Now that the campaign's virtually over, we know: All about the candidates, and their strategy, and their money . . . All about the front-runners, and the dark-horses, and the almost-rans . . . All about the journalists, and their predictions, and their plans . . . All about the voters, and their mood, and their behavior . . . All about the issues, and the ideological application left and right, Midwest and Northeast, with a smattering of the tropics added.
Only one piece of the puzzle remains. We need to take a poll about the pollsters.
The only certainty I bring back from the campaign trail so far involves the polls. People resent them. They are tired of being told how they think, according to the polls; how they will vote, according to the polls; and why they didn't think the way they were supposed to think or vote the way they were supposed to vote, according to the polls.
Already in this brief but all-too long campaign the voters have struck back twice with stunning measure. In Main, CBS had flatly called Carter a victor along the lines of his Iowa landslide over Kennedy. But when the final votes were counted the margin between the rivals was somewhere in the nature of 3 percent instead of the predicted 20 or so percentage points.
New Hampshire was even more confounding. George Bush was way ahead, according to the polls. Then, as primary day approached, the race was closer. Ronald Reagan was moviang up. Across the state those last few days, the survey data shown on television signalled a real horse race. It was Bush over Reagan by a percentage point, or too close to call, or even-steven.
If any poll predicted Reagan would get 50 percent of all the votes cast in a seven-man field and beat Bush by 27 points, I haven't seen it. And now we're getting polls about why the pollsters were wrong.
Before New Hampshire fades in the face of the next sudden shift in voter behavior, here's one unscientific, old-fashioned, shoe-leather-and-seat-of-the-pants reportorial view on why Bush was defeated so overwhelmingly when the citizens finally had their say. He lost for a simple reason: Bush beat himself. In the end, he proved to be a lousy candidate.
It wasn't what Bush said on any so-called debate that did him in. Nor did it have much to do with his position on permitting the other Republican candidates to share the stage with him on that now-celebrated night in Nashua. It was Bush's own personal responses to the controversy that destroyed him.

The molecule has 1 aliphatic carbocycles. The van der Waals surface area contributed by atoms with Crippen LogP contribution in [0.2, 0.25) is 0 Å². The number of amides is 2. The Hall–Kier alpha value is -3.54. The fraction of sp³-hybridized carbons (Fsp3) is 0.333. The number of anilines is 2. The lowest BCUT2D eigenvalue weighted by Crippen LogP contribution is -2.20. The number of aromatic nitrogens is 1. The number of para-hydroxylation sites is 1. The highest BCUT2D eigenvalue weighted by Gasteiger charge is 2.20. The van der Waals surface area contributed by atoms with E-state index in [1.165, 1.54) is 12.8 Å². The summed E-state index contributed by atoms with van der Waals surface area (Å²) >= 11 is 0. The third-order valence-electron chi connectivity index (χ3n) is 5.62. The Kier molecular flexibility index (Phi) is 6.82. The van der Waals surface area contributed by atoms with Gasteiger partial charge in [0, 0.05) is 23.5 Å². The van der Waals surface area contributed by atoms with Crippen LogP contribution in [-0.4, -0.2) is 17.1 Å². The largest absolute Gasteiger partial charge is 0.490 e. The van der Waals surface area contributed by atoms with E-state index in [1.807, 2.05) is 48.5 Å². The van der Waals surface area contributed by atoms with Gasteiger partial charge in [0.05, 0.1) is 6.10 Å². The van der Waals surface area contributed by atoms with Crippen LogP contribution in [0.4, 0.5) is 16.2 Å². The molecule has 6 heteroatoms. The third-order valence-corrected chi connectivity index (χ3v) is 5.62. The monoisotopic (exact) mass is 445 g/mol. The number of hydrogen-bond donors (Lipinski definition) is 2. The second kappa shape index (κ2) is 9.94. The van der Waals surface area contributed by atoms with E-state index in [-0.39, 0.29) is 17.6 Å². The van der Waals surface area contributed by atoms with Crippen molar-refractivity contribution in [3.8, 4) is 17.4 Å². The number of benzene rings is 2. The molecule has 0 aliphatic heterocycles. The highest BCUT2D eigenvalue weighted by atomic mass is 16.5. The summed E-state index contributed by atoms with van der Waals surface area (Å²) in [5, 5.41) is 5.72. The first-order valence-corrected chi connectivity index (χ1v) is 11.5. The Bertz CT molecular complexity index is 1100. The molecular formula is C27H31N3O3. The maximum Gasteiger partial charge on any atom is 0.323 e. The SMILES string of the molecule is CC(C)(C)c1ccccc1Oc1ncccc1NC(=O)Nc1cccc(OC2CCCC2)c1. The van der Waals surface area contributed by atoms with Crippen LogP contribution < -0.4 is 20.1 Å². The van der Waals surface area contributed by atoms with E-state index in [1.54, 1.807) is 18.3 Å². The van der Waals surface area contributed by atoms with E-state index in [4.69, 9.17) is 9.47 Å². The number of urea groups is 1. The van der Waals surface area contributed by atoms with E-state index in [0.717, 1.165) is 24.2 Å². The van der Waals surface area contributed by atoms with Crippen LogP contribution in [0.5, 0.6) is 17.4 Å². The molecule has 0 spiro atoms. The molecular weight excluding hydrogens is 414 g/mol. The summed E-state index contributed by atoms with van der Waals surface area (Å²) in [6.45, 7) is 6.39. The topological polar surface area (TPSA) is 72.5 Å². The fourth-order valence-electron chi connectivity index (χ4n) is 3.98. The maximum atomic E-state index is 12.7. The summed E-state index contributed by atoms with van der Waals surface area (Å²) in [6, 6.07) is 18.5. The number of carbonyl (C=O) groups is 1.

The self-portrait of George Bush drawn those last two days before the balloting was singularly unattractive.
Bush came over as a petulant politician, lacking grace and dignity, and complaining peevishly about being "sandbagged" and "ambushed" by all the other nasty politicians. He resembled nothing more than a spoiled child whose toy has been taken away.I don't have to take a poll to predict he'll win nothing more if he continues that way. What Bush did was permit the Reagan faithful, who clearly were drifting away, to vote their emotions.
That may account for New Hampshire, but it doesn't deal adequately with the polls.
The problem lies not with the pollsters but with the way their material is used. Polling, as a fixture of American political life, goes back to the early New Deal days. With a few notable exceptions -- the Literary Digest call of Alf Landon over FDR in 1936, and Tom Dewey over Harry Truman 12 years later -- the poll results have been remarkably accurate. The pollsters themselves, a cautious painstaking group, always correctly point out that any poll represents only a snapshort at a given moment in time.
Fair enough . . . but this year in particular the polls seem especially troubling. Never have there been so many. Never have they been so widely cited as ultimate wisdom.
Not only have the polls in overwhelming numbers spelled out the political realities of our times -- the hopeless Carter of the spring, summer and fall, the invincible Kennedy dominating Iowa, New Hampshire and the nation in the same months -- but the sheer weight of these soundings have had an influence of their own.
It's impossible to believe that Kennedy would have undertaken his challenge without such findings, or, say, that Gerald Ford would have refrained from running had Reagan seemed so vulnerable in the polls earlier.
Beyond these, it is hard to believe the weight of the polls as reported extensively in the press doesn't tend to influence public opinion. We are not, despite all the old myths, a nation of rugged individualists; Americans like to be in the majority, to stay in the mainstream of thought.We're more conformists than iconoclasts.
When people say that they resent the polls, they invariably go on to criticize the press for relying on them so heavily. They seem to want to show both up: Those widely reported large numbers of "undecided" voters that turned up in the last Iowa and New Hampshire surveys, weren't undecided at all. The voters just didn't want to say how they intended to vote.
Long ago Walter Lippman gave, as usual, the best advice about the polls. His words deserve to be repeated at least every four years when we begin to choose our presidnets:
"The notion that public opinion can and will decide all issues is in appearance very democratic. In practice it undermines and destroys democratic government. For when everybody is supposed to have a judgment about everything, nobody in fact is going to know much about anything . . . . Effective government cannot be conducted by legislators and officials who, when a question is presented, ask themselves first and last not what is the truth and which is the right and necessary course, but 'What does the Gallup poll say? . . . . "